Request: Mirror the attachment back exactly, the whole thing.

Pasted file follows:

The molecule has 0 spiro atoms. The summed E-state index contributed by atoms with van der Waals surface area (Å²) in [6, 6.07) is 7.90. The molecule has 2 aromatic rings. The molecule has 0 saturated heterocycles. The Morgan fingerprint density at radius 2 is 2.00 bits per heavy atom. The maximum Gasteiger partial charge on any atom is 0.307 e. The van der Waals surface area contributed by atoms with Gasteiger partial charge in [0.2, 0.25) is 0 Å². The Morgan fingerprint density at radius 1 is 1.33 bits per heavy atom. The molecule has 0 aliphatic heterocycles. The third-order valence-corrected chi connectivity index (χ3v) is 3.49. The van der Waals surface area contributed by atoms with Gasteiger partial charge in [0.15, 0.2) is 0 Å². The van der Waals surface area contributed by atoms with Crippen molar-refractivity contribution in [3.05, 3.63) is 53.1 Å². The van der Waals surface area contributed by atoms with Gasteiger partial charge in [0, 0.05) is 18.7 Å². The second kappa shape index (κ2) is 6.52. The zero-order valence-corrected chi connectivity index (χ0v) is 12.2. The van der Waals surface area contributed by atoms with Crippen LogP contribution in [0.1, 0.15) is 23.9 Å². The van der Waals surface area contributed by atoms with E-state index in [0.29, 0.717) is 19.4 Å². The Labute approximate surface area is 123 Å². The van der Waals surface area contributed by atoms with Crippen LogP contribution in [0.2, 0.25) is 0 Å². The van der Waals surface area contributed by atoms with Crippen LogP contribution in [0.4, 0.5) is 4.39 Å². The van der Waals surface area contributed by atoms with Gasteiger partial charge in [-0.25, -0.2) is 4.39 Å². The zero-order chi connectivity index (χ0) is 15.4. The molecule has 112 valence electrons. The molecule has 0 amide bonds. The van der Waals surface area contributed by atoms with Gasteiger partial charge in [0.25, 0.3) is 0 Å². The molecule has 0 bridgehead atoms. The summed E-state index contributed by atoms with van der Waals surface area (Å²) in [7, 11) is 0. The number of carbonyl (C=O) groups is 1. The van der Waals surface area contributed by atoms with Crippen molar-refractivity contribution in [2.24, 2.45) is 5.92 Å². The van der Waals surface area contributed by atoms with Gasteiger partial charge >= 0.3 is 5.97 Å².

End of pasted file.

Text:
The molecule has 0 spiro atoms. The summed E-state index contributed by atoms with van der Waals surface area (Å²) in [6, 6.07) is 7.90. The molecule has 2 aromatic rings. The molecule has 0 saturated heterocycles. The Morgan fingerprint density at radius 2 is 2.00 bits per heavy atom. The maximum Gasteiger partial charge on any atom is 0.307 e. The van der Waals surface area contributed by atoms with Gasteiger partial charge in [0.2, 0.25) is 0 Å². The Morgan fingerprint density at radius 1 is 1.33 bits per heavy atom. The molecule has 0 aliphatic heterocycles. The third-order valence-corrected chi connectivity index (χ3v) is 3.49. The van der Waals surface area contributed by atoms with Gasteiger partial charge in [0.15, 0.2) is 0 Å². The van der Waals surface area contributed by atoms with Crippen molar-refractivity contribution in [3.05, 3.63) is 53.1 Å². The van der Waals surface area contributed by atoms with Gasteiger partial charge in [0, 0.05) is 18.7 Å². The second kappa shape index (κ2) is 6.52. The zero-order valence-corrected chi connectivity index (χ0v) is 12.2. The van der Waals surface area contributed by atoms with Crippen LogP contribution in [0.1, 0.15) is 23.9 Å². The van der Waals surface area contributed by atoms with E-state index in [0.29, 0.717) is 19.4 Å². The Labute approximate surface area is 123 Å². The van der Waals surface area contributed by atoms with Crippen LogP contribution in [0.2, 0.25) is 0 Å². The van der Waals surface area contributed by atoms with Crippen LogP contribution in [0.4, 0.5) is 4.39 Å². The van der Waals surface area contributed by atoms with Gasteiger partial charge in [-0.25, -0.2) is 4.39 Å². The zero-order chi connectivity index (χ0) is 15.4. The molecule has 112 valence electrons. The molecule has 0 amide bonds. The van der Waals surface area contributed by atoms with Gasteiger partial charge in [0.25, 0.3) is 0 Å². The molecule has 0 bridgehead atoms. The summed E-state index contributed by atoms with van der Waals surface area (Å²) in [7, 11) is 0. The number of carbonyl (C=O) groups is 1. The van der Waals surface area contributed by atoms with Crippen molar-refractivity contribution in [2.24, 2.45) is 5.92 Å². The van der Waals surface area contributed by atoms with Gasteiger partial charge >= 0.3 is 5.97 Å².